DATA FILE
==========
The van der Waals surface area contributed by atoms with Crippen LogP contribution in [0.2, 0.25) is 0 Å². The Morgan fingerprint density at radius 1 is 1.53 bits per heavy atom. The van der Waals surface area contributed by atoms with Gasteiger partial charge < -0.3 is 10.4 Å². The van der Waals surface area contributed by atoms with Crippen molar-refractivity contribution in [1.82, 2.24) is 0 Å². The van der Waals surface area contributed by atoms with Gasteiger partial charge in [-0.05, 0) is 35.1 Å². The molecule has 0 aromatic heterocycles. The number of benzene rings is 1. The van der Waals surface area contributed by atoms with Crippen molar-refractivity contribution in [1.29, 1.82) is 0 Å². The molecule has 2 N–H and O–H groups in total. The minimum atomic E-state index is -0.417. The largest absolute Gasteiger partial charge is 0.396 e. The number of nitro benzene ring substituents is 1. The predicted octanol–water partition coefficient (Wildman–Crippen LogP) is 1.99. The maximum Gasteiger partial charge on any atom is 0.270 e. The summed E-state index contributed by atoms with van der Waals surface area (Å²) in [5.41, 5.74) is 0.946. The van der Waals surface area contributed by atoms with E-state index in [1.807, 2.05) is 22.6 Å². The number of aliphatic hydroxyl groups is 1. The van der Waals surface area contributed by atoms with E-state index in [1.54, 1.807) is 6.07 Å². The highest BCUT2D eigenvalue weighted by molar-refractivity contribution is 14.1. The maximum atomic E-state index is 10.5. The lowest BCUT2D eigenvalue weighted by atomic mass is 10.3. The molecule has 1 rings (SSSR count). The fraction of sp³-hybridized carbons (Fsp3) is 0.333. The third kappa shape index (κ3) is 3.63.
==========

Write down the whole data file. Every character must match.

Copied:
The van der Waals surface area contributed by atoms with Crippen LogP contribution in [0.2, 0.25) is 0 Å². The Morgan fingerprint density at radius 1 is 1.53 bits per heavy atom. The van der Waals surface area contributed by atoms with Gasteiger partial charge < -0.3 is 10.4 Å². The van der Waals surface area contributed by atoms with Crippen molar-refractivity contribution in [1.82, 2.24) is 0 Å². The van der Waals surface area contributed by atoms with Gasteiger partial charge in [-0.05, 0) is 35.1 Å². The molecule has 0 aromatic heterocycles. The number of benzene rings is 1. The van der Waals surface area contributed by atoms with Crippen molar-refractivity contribution in [1.29, 1.82) is 0 Å². The molecule has 2 N–H and O–H groups in total. The minimum atomic E-state index is -0.417. The largest absolute Gasteiger partial charge is 0.396 e. The number of nitro benzene ring substituents is 1. The predicted octanol–water partition coefficient (Wildman–Crippen LogP) is 1.99. The maximum Gasteiger partial charge on any atom is 0.270 e. The summed E-state index contributed by atoms with van der Waals surface area (Å²) in [5.41, 5.74) is 0.946. The van der Waals surface area contributed by atoms with E-state index in [1.807, 2.05) is 22.6 Å². The number of aliphatic hydroxyl groups is 1. The van der Waals surface area contributed by atoms with E-state index in [1.54, 1.807) is 6.07 Å². The highest BCUT2D eigenvalue weighted by molar-refractivity contribution is 14.1. The maximum atomic E-state index is 10.5. The lowest BCUT2D eigenvalue weighted by atomic mass is 10.3. The molecule has 1 rings (SSSR count). The fraction of sp³-hybridized carbons (Fsp3) is 0.333. The third kappa shape index (κ3) is 3.63.